The New York Times
20 May 2015
Economic weakness in the early months of the year has persuaded most Federal Reserve officials that June is probably too soon to start raising the Fed’s benchmark interest rate. But they are not planning to wait much longer.
Officials at the Fed’s most recent policy-making meeting, in late April, described the slow start to the year as mostly caused by temporary factors like a cold winter and disruptions at West Coast ports, and they generally predicted a rebound.
An account of the meeting, released after the standard three-week delay, said that most of the Fed officials “thought it unlikely that the data available by June would provide sufficient confirmation” that stronger growth had returned.
The minutes also suggested, however, that policy makers are ready to move as soon as that evidence has accumulated. Surveys of analysts show that most believe the Fed, which sets monetary policy through a committee consisting of as many as seven Washington-based officials and presidents of the 12 regional Fed banks, will start raising rates in September, though some do not expect an increase until next year.
“What is not surprising is that most ruled out a rate hike in June; what is more surprising is that most would not rule it out,” Eric Green, head of economic research at TD Securities, wrote Wednesday in a note to clients after publication of the minutes. “It affirms the point that the threshold to raise rates is very low and the bias to do so very high.”
The April meeting passed quietly as the Fed waited for clarity about the health of the economy. Among the puzzles is the slow pace of consumer spending. The minutes noted an expected boost from lower oil prices had failed to materialize.
That trend has continued since the meeting. The Commerce Department reported last week that the level of retail sales was unchanged in April. Some Fed officials are worried about the slowdown, particularly in consumer spending, which has been viewed as a bright spot in the current economic expansion.
“Their expectations of a moderate expansion of economic activity in the medium term, combined with further improvements in labor market conditions, rested largely on a scenario in which consumer spending grows robustly despite softness in other components of aggregate demand,” the minutes reported.
There was also discussion about whether the Fed should press to increase inflation above its current target of 2 percent.
Investors are betting that growth will continue to fall short of the Fed’s predictions, forcing the central bank to wait longer before raising interest rates. Measures of market expectations derived from asset prices generally show that investors expect at most a single rate increase before the end of the year.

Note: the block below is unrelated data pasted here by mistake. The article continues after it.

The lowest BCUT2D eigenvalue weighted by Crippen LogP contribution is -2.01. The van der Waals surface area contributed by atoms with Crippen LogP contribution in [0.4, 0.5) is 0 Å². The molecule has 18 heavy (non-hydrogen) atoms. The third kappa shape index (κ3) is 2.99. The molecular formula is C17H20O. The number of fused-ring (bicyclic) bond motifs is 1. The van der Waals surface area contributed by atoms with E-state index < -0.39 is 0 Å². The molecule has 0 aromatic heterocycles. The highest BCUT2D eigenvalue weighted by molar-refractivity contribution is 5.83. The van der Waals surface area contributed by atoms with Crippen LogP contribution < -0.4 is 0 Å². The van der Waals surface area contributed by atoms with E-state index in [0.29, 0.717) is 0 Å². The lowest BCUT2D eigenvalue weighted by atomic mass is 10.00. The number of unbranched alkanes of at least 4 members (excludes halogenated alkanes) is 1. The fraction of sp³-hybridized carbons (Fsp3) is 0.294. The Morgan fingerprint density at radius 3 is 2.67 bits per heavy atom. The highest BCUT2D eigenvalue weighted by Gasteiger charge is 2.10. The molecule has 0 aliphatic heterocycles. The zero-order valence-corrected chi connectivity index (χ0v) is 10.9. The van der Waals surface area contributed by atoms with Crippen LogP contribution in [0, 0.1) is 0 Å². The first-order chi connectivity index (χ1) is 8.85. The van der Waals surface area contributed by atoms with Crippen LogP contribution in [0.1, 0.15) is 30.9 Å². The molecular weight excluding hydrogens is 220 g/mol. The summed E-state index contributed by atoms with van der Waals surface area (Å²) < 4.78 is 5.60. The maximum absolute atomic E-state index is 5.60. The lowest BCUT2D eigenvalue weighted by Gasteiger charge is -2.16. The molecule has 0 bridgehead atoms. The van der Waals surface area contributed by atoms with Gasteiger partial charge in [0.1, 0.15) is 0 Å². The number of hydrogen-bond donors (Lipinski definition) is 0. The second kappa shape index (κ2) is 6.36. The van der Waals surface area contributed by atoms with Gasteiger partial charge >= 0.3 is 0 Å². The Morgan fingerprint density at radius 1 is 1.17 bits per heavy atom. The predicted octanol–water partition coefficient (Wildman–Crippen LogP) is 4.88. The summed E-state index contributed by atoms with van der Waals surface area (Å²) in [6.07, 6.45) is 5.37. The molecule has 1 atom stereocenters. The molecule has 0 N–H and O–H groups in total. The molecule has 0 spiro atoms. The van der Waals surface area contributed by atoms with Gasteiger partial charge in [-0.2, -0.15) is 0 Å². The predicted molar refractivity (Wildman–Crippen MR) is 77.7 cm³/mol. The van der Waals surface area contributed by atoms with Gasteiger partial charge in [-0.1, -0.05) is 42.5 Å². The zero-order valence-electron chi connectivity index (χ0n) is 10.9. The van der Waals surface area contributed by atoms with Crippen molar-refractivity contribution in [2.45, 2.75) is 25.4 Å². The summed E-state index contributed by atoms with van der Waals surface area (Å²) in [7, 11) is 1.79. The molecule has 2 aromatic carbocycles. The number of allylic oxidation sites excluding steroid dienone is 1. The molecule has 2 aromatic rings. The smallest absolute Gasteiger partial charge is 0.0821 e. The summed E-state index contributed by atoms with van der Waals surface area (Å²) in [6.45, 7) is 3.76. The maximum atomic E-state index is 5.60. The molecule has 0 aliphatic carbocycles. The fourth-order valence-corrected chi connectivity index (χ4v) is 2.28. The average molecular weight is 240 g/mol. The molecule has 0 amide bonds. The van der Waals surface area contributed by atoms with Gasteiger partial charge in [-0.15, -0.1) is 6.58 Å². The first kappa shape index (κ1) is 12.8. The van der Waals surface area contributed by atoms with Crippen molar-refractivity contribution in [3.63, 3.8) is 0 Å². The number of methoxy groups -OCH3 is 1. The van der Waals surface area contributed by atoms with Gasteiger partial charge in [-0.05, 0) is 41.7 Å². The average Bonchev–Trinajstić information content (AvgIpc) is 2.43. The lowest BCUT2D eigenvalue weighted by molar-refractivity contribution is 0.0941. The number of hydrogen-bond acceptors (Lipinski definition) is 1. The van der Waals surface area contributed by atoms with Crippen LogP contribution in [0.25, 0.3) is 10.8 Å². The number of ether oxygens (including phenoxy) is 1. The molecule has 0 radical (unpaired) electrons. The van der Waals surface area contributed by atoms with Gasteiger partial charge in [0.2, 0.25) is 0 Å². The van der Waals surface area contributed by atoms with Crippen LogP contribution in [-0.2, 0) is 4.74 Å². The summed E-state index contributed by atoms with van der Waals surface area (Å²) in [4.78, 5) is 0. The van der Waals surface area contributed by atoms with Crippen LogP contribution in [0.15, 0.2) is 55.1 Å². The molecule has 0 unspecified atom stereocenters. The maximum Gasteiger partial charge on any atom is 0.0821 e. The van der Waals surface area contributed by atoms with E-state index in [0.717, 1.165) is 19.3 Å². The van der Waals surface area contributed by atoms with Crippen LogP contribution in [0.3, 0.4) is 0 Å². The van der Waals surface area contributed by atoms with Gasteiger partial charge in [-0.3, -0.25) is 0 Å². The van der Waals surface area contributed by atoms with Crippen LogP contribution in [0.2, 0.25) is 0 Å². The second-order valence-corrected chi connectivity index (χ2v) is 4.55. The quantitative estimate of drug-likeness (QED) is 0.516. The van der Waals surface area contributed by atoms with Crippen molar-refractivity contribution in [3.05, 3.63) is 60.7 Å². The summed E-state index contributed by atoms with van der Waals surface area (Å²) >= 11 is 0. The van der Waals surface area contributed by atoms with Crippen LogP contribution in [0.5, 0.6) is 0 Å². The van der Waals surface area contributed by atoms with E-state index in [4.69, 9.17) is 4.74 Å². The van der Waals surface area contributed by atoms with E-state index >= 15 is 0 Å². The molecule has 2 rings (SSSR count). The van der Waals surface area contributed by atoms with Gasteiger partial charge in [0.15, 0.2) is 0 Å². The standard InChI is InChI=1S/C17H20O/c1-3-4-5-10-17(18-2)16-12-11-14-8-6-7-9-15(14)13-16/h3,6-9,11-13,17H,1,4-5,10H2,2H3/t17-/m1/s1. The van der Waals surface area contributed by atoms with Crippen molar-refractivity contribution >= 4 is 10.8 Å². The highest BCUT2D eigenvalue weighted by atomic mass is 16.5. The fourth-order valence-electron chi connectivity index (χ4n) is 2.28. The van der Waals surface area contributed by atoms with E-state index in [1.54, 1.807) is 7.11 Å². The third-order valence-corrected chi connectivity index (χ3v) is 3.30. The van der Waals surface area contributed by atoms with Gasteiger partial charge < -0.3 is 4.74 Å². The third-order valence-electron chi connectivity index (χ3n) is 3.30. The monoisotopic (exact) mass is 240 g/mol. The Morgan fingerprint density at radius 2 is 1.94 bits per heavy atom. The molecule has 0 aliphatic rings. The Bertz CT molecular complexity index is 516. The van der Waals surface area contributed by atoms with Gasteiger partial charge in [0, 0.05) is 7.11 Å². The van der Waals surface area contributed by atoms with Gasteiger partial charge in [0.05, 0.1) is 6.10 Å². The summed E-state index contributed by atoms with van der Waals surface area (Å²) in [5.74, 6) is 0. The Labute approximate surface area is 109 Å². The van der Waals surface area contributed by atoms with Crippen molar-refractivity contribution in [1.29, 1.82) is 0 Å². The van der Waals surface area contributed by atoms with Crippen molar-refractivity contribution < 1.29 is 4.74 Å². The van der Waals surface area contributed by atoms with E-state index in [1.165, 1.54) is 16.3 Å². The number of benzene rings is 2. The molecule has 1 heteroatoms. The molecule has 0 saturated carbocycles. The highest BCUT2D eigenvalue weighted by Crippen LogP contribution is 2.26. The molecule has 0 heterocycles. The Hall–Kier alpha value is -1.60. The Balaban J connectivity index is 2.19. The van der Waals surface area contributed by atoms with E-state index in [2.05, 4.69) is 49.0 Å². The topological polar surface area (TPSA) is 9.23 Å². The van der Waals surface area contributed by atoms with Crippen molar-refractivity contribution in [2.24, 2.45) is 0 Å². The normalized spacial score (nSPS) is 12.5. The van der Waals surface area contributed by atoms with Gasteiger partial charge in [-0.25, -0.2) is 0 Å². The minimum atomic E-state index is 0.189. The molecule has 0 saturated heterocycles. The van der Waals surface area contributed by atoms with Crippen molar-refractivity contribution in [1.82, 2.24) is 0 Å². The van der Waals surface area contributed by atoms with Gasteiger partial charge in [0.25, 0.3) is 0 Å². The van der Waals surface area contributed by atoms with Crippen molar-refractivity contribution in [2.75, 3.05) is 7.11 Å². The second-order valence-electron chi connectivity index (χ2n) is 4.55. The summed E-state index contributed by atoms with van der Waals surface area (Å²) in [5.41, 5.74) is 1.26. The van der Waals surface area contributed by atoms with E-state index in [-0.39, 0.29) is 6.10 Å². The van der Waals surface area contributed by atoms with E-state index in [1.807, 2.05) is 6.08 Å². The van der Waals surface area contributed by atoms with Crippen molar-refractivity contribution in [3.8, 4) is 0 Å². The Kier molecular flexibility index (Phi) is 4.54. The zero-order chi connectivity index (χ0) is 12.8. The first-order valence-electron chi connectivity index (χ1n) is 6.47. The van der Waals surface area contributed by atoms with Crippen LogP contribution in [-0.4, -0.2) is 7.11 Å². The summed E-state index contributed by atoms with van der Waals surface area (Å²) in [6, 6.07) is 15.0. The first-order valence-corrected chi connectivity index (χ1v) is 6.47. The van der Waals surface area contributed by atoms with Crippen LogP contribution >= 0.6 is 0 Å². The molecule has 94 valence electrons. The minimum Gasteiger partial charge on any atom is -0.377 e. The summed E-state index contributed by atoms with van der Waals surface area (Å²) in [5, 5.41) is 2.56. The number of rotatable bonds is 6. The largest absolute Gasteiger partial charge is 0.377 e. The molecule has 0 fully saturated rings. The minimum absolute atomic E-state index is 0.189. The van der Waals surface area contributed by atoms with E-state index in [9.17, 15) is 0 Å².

“In our view, it seems that the disappointing start to 2015 and the benign inflation backdrop will likely push the first move back until 2016,” said Patrick Maldari, a fixed income specialist at Aberdeen Asset Management, a Scottish firm.
Such pessimism has been validated repeatedly in recent years. Indeed, Fed officials at the beginning of this year expected to raise rates in June.
But there was little sign such doubts were gaining traction in the internal debate about the timing of a rise in short-term rates, which the Fed has held near zero since December 2008 in a bid to stimulate economic activity.
The account of the meeting acknowledged that inflation remained sluggish, undercutting the need for higher rates to slow price increases, and there was general agreement that the improvement of labor market conditions slowed in recent months.
The Fed’s outlook, however, remains optimistic. “Most participants expected that, following the slowdown during the first quarter, real economic activity would resume expansion at a moderate pace, and that labor market conditions would improve further,” the minutes said.
The account also said Fed officials were confident in their ability to raise interest rates without disrupting financial markets. The Fed does not want to raise rates in the traditional manner, by draining money from the financial system. Instead it plans to pay banks to limit their lending activity, an untried approach.
Investors are nervous about the mechanics of that experiment, particularly because the Fed continues to tinker with the details. There is also concern about a repeat of the market’s panicked reaction in the summer of 2013, when Ben S. Bernanke, then the chairman, first hinted the Fed was moving to unwind its stimulus campaign.
The minutes sought to offer reassurance that test runs and extensive planning “had created conditions under which policy normalization would likely proceed smoothly once it commences.”
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